The highlight of the grantmaking season so far was Laurie and Terry’s trip to the Upper Peninsula—and not just because of the scenery. They were up north to visit community foundation grantees as well as attend the Pediatric Obesity Round Table hosted by the Superior Health Foundation. The weather was spectacular, grantee partners were more than gracious, and the Health Fund developed a strong network of potential new partners for our activities in the U.P.
At the end of 2015 we made grants to 5 community foundations in the U.P. We met with three of them on this trip: Marquette County Community Foundation, M&M Area Community Foundation in Menominee, and Community Foundation of the Upper Peninsula (a consortium of most of the rest of the UP).
In Marquette we attended class at one of the local elementary schools where they were conducting the PE-Nut (Physical Education and Nutrition) program. The program was an interactive activity based learning about what to eat and why—we had almost as much fun as the kids. As Laurie has become very fond of saying, “little dudes rock!”
The Community Foundation for the Upper Peninsula was in the middle of their regranting process, so while we didn’t have the opportunity to see any of their programs in action, we developed a good understanding of the breadth of activities and geography covered by the Foundation.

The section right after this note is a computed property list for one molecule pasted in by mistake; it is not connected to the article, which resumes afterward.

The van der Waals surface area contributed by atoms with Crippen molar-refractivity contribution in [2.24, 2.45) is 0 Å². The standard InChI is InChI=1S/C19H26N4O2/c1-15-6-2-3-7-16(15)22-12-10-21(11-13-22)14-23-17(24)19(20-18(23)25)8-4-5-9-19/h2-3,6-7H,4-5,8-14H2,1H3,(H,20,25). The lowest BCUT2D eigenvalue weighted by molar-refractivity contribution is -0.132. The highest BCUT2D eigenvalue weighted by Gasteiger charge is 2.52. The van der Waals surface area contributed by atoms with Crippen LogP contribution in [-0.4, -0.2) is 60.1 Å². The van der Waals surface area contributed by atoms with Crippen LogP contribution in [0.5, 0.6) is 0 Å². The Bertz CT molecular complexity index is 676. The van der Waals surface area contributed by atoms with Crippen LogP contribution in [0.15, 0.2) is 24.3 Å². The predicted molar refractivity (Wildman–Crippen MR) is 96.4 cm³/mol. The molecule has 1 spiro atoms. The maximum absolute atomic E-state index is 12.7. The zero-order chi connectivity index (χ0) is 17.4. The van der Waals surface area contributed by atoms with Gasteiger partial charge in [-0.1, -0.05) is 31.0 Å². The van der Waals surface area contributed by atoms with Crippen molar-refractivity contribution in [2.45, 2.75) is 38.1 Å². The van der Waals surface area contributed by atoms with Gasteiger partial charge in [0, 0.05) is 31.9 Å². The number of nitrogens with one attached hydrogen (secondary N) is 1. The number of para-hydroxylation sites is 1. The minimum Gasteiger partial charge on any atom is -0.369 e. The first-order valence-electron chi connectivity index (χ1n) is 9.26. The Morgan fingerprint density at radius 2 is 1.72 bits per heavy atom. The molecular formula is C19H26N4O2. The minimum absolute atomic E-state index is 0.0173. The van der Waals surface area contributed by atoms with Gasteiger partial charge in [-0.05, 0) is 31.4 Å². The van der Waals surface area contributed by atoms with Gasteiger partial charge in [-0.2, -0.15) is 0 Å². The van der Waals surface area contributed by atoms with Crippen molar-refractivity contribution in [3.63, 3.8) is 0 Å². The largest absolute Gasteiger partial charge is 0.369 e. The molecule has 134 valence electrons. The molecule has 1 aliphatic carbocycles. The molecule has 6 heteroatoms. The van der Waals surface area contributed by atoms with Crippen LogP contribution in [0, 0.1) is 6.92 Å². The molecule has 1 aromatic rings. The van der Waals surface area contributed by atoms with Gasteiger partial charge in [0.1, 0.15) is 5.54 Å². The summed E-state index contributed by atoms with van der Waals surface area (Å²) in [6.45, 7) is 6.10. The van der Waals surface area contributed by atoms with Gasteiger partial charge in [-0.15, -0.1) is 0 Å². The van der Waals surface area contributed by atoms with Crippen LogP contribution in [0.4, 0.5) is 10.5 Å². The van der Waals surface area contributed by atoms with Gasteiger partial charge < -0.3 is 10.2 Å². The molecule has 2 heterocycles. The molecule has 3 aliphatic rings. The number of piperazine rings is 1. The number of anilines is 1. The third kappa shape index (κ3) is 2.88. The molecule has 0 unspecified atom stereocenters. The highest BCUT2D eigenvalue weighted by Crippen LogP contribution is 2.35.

Finally, our third community foundation visit was the backpack program out of the Carney Nadeau schools, which we covered in a recent blog post: Supporting Food Security in the Upper Peninsula.
In addition to our grantee visits, the Pediatric Obesity Round Table provided us outstanding contacts for future grantmaking. The meeting featured providers and health leaders from across the region, and the day was spent discussing solutions to a wide range of health issues facing children in the U.P.
While the main purpose of the meeting was to assist the Superior Health Foundation with its 2016 focused grant program, the meeting also provided a chance to really understand the issues and key players making improving health outcomes in their communities.
The Health Fund is committed to learning from our grantmaking, our grantees, and our state’s diverse communities. Keep watching the blog for the latest lessons from our site visits across Michigan!